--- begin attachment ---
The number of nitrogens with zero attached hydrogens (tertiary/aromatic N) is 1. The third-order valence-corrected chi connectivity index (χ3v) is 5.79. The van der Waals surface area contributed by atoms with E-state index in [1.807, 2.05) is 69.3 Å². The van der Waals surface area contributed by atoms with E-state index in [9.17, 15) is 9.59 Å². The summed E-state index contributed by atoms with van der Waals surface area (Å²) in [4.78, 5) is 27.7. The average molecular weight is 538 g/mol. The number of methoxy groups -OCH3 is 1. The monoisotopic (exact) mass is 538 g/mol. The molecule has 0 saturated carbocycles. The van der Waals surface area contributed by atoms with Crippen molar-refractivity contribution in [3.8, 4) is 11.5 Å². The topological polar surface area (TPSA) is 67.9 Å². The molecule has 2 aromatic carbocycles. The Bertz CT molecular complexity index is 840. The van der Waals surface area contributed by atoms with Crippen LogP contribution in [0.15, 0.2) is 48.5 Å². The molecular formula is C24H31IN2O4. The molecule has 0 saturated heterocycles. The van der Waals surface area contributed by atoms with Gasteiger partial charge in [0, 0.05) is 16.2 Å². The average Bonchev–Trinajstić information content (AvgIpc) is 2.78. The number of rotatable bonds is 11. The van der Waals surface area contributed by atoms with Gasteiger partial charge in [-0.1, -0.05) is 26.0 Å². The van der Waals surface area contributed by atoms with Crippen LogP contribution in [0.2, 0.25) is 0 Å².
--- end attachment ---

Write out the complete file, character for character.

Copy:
The number of nitrogens with zero attached hydrogens (tertiary/aromatic N) is 1. The third-order valence-corrected chi connectivity index (χ3v) is 5.79. The van der Waals surface area contributed by atoms with E-state index in [1.807, 2.05) is 69.3 Å². The van der Waals surface area contributed by atoms with E-state index in [9.17, 15) is 9.59 Å². The summed E-state index contributed by atoms with van der Waals surface area (Å²) in [4.78, 5) is 27.7. The average molecular weight is 538 g/mol. The number of methoxy groups -OCH3 is 1. The monoisotopic (exact) mass is 538 g/mol. The molecule has 0 saturated carbocycles. The van der Waals surface area contributed by atoms with Crippen molar-refractivity contribution in [3.8, 4) is 11.5 Å². The topological polar surface area (TPSA) is 67.9 Å². The molecule has 2 aromatic carbocycles. The Bertz CT molecular complexity index is 840. The van der Waals surface area contributed by atoms with Crippen LogP contribution in [0.15, 0.2) is 48.5 Å². The molecular formula is C24H31IN2O4. The molecule has 0 saturated heterocycles. The van der Waals surface area contributed by atoms with Gasteiger partial charge in [0, 0.05) is 16.2 Å². The average Bonchev–Trinajstić information content (AvgIpc) is 2.78. The number of rotatable bonds is 11. The van der Waals surface area contributed by atoms with Gasteiger partial charge in [-0.1, -0.05) is 26.0 Å². The van der Waals surface area contributed by atoms with Crippen LogP contribution in [0.2, 0.25) is 0 Å².